Discovery of Winter plants

Japanese modern lifestyle

Hello. I’m Yuko. It’s in the middle of winter and getting very cold.
Did you know that there are plants that produce beautifully colored fruits and flowers even in such a cold season? Japan is especially popular for cherry blossoms in spring and colored leaves in autumn, but you can also find bright colors in winter.

Let’s check it out!

Japanese winter plants: Sazanka

This is a flower called Sazanka. It has a beautiful pink color. Sazanka is an evergreen shrub of the Theaceae family. It is a popular tree species as a garden tree because it has strong cold resistance, is evergreen, and can be planted from the sun to half shade.

Japanese winter plants: Tsubaki/ Camellia

Very similar to Sazanka! It is very difficult to tell the difference between these flowers, and sometimes even a gardener who is familiar with plants makes a mistake. Tsubaki is a very popular tree overseas in recent years, and it has a very long history.

You can enjoy shining leaves all year round on the evergreen tree, and many varieties are cultivated. It is one of the most prestigious tea flowers (chabana) that is displayed along in the axis at the tea ceremony. Because it blooms beautiful flowers especially in winter it is called “Queen of Tea Flowers”.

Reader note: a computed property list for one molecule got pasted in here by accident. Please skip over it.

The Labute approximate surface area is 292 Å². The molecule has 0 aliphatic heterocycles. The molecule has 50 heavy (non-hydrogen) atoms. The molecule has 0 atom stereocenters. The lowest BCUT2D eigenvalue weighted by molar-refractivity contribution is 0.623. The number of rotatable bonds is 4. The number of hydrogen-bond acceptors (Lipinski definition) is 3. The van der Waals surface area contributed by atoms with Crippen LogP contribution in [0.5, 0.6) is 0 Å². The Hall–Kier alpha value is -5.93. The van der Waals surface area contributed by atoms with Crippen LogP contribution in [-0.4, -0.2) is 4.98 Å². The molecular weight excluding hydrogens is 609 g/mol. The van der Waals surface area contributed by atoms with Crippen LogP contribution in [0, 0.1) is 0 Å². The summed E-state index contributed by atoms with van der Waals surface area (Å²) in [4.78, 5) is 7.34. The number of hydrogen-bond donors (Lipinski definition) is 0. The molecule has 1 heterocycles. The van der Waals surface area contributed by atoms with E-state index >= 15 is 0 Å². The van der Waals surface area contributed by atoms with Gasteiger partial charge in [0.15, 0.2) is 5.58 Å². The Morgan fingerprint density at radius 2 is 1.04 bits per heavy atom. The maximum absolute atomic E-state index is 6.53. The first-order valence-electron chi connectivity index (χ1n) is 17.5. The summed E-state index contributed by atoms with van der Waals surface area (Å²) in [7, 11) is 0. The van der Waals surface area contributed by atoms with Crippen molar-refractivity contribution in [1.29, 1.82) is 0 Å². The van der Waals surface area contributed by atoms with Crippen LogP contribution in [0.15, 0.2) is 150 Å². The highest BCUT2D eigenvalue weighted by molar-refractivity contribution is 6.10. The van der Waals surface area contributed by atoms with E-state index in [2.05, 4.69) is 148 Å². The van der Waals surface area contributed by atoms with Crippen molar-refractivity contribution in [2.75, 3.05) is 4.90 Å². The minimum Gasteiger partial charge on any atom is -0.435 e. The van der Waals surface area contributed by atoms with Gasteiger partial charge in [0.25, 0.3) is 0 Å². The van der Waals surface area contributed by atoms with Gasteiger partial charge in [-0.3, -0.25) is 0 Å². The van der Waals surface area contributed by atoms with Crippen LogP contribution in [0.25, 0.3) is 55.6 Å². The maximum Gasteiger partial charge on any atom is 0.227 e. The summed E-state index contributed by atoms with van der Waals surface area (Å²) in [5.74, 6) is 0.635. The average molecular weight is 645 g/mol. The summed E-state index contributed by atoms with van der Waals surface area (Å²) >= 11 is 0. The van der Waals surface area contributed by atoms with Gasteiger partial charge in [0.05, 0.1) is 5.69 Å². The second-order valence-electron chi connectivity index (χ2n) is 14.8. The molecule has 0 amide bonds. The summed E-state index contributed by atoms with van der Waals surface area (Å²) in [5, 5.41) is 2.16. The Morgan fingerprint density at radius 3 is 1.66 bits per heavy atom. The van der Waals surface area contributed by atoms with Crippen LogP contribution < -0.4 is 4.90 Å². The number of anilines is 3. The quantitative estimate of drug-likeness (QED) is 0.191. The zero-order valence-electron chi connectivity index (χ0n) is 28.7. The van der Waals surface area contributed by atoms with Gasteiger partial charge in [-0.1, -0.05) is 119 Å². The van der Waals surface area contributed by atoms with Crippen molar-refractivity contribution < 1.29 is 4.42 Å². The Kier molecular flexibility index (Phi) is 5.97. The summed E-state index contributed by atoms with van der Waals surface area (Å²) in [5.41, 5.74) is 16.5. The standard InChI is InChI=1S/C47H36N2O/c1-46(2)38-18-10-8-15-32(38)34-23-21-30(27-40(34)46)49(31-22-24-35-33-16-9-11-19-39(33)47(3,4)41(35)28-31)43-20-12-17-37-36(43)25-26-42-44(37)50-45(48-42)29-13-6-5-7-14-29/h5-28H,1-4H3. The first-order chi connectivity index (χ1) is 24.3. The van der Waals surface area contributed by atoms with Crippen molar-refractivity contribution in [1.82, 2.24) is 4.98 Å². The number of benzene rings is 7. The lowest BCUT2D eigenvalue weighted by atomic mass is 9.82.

In addition, “Tsubaki oil” obtained from the seeds is used in various cosmetics because it is good for hair and skin. In particular, “Oshima Tsubaki” made in Izu Oshima, Tokyo, can be used for cleansing, oil packs, moisturizers, hair care, body care, etc. It has become a long-selling product.

Japanese winter plants: Senryo (One thousand-ryo)

The holly-shaped plant, Senryo, which is a standard Christmas plant, also blooms cute red fruits in winter.

Actually, this red plant has many kinds.

Ichiryo (One-ryo)

Ryo is old currency of Japanese money.

Juryo (Ten-ryo)

Hyakuryo (One hundred-ryo)

Manryo (Ten thousands-ryo)

“Ryo” is an old unit of money. One ryo is about 130,000 yen when converted to the current money. Manryo is a very large amount of money, so it was named because the fruit is heavy and it goes down. It’s a pretty good naming sense!

If you ever walk around the city, please look for it.


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